Wrestling for the rights to define the Ukrainian conflict, both Russia and Ukraine have utilised a range of tactics to control and limit media coverage in the region. This, alongside, the constant to and fro between media freedom and the skewed official lines has politicised the role of the media and manipulated perceptions of the conflict, further distancing coverage from reality.
Every fact is a battle to be fought and won. Who made up the Ukrainian protest movement? Activists and other members of civil society, or thugs, neo-Nazis or far-right extremists? What are Russia’s motivations? Geo-political revisionism, a nationalistic desire to rebuild empire or for the protection of a persecuted minority? There is not one answer to questions like these; indeed the answers appear to changes depending on where they come from.
A sure-fire tactic to control the number of answers on offer is to limit the number of journalists able to cover the story. There have been a number of cases across the region where journalists have either been detained or refused entry to key areas of the conflict. In May, it was reported that three journalists, including a writer for Russia Today, had been detained by Ukraine’s Security Services (SBU), with a further three refused entry at the border. With no clarification of the grounds for their detention, as well as refusing them access to legal representation, the legality of such acts is dubious at best; as Human Rights Watch (HRW) states: “Failure to provide information on the whereabouts and fate of anyone deprived of their liberty by agents of the state, or those acting with its acquiescence, may constitute an enforced disappearance.”
This however, is not a tactic employed exclusively by Ukraine. According to the Committee to Protect Journalists (CPJ), Russian authorities and pro-Russian separatists detained five journalists in Crimea and mainland Ukraine. On 2 June in Donetsk, unidentified armed men in camouflage raided the offices of regional newspapers Donbass and Vecherny Donetsk, detaining senior editorial staff, and accusing the publications of “incorrect reporting”. It is reported that the captor’s demands included the stipulations that the editors, “change the papers’ editorial policy”.
This proved to be effective. The deputy editor of Donbass stated that both his paper and Vecherny Donetsk were “discussing the separatists’ demands and were considering shutting down the outlets for fear of future retaliation”.
Beyond limiting the freedom of journalists covering the conflict, state-led censorship and propaganda is creating media vacuums in key areas, promoting narrow and strictly controlled interpretations of the conflict.
Attacks on the media in Russia have ramped up significantly following Putin’s return to the presidency and have taken on a distinct urgency with the continuation of the Ukraine conflict. One example is the legislation pushed through the Duma banning the publication of negative information about the Russian government and military. This positions Russian activities in Ukraine at the heart of controlling perceptions of Russia in the media. Quoting the official explanatory note to the legislation, HRW reports: “’The event in Ukraine in late 2013-early 2014 evidenced…an information war’, and demonstrated the necessity to protect the younger generation from ‘forming a negative opinion of [their] Fatherland.’”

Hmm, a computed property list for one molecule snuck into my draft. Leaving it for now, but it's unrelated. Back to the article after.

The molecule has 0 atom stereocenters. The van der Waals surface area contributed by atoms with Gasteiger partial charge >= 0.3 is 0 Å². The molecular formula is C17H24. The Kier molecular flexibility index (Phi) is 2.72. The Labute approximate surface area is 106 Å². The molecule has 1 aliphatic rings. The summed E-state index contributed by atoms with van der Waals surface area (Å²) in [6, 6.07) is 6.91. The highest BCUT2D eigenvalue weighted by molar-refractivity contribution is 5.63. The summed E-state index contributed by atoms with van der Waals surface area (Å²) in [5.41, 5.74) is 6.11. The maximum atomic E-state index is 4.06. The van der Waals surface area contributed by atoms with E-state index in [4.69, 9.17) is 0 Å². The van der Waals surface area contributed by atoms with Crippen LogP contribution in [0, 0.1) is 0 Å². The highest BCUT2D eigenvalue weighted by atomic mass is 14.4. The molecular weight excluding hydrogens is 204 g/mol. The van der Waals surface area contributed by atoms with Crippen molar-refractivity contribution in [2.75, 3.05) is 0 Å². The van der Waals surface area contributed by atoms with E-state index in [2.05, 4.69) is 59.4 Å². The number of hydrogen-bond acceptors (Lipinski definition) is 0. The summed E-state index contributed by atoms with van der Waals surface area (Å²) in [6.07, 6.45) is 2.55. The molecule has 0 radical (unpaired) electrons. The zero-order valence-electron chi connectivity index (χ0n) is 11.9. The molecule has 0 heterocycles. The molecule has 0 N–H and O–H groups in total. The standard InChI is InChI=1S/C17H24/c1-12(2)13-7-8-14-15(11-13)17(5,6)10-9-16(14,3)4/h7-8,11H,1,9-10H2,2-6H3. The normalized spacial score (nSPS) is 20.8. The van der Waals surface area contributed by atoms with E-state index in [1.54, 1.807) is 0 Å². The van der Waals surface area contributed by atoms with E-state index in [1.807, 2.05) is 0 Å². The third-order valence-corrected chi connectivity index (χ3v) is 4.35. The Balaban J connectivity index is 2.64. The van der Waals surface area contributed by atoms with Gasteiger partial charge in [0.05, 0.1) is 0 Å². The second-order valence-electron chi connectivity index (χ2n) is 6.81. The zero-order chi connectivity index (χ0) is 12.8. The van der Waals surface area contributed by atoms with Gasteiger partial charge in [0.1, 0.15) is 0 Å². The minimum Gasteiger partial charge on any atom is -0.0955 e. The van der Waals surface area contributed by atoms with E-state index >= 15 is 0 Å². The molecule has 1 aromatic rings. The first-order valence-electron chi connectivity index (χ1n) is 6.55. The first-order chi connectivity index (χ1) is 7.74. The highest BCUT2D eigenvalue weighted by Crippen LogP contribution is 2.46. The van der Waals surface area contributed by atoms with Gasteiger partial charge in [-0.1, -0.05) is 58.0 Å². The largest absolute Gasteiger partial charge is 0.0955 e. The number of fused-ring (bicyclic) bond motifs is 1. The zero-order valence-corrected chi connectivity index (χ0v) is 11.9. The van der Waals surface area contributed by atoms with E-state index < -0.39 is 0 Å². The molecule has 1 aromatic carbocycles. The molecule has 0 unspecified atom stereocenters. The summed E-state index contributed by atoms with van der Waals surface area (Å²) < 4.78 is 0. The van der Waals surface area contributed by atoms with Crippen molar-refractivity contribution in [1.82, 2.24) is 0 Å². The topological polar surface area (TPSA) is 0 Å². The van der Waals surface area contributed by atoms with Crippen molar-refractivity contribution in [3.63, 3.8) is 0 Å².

Another key piece of legislation at play in this context is the “Lugovoi Law”, which allows Roskomnadzor, the Russia state body for media oversight, to block online sources without any court approval. One publication that was blocked was Grani.Ru due in part to its criticism of the state’s handling of the Bolotnaya Square protests. Grani.Ru have unsuccessfully appealed the ruling, but Yulia Berezovskaya, director-general of Grani-Ru is not surprised.
Roskomnadzor has not lost a single case against the media. The Office of the Prosecutor General and Roskomnadzor refused to indicate the “offensive” materials that should have been removed from the website so that access could be restored.
Berezovskaya continues to see this as part of a larger shift in the state’s relationship to the media in the light of the Ukrainian crisis: “The Ukrainian crisis is a major part of Russian TV news while domestic issues are not covered.”
Rolling out robust limitations against opposition or independent media outlets in Russia, at times irrespective of the events in Ukraine, guarantees in a large part the allegiances of media bodies covering the crisis. Indeed with many voices absent from the debate, the state can be confident the official line is being towed, at times, irrespective of fact.
The manipulation of fact has come to define a large part of pro-Russia content. Moscow Times reports “when Vesti.Ru described clashes between pro-Russian and pro-Kiev protesters in Simferopol…it showed footage of earlier protests in Kiev, which were more violent.” Channel One, when alleging that violence in Ukraine has sent a flood of refugees heading for Russia’s Belgorod region, used footage, not of the Ukrainian-Russian border, but of the Ukrainian-Polish border.
By restricting who can report on the Ukrainian crisis through access or censorship, the state can identify which untruths should be accepted as “truth” and which truths should not be seen. But as the conflict endures, the battle to shape perceptions, both home and abroad will continue. As it does, how can we identify the true actions, motivations and responsibilities, before untruths take hold and become something more, something resembling and assumed to be fact?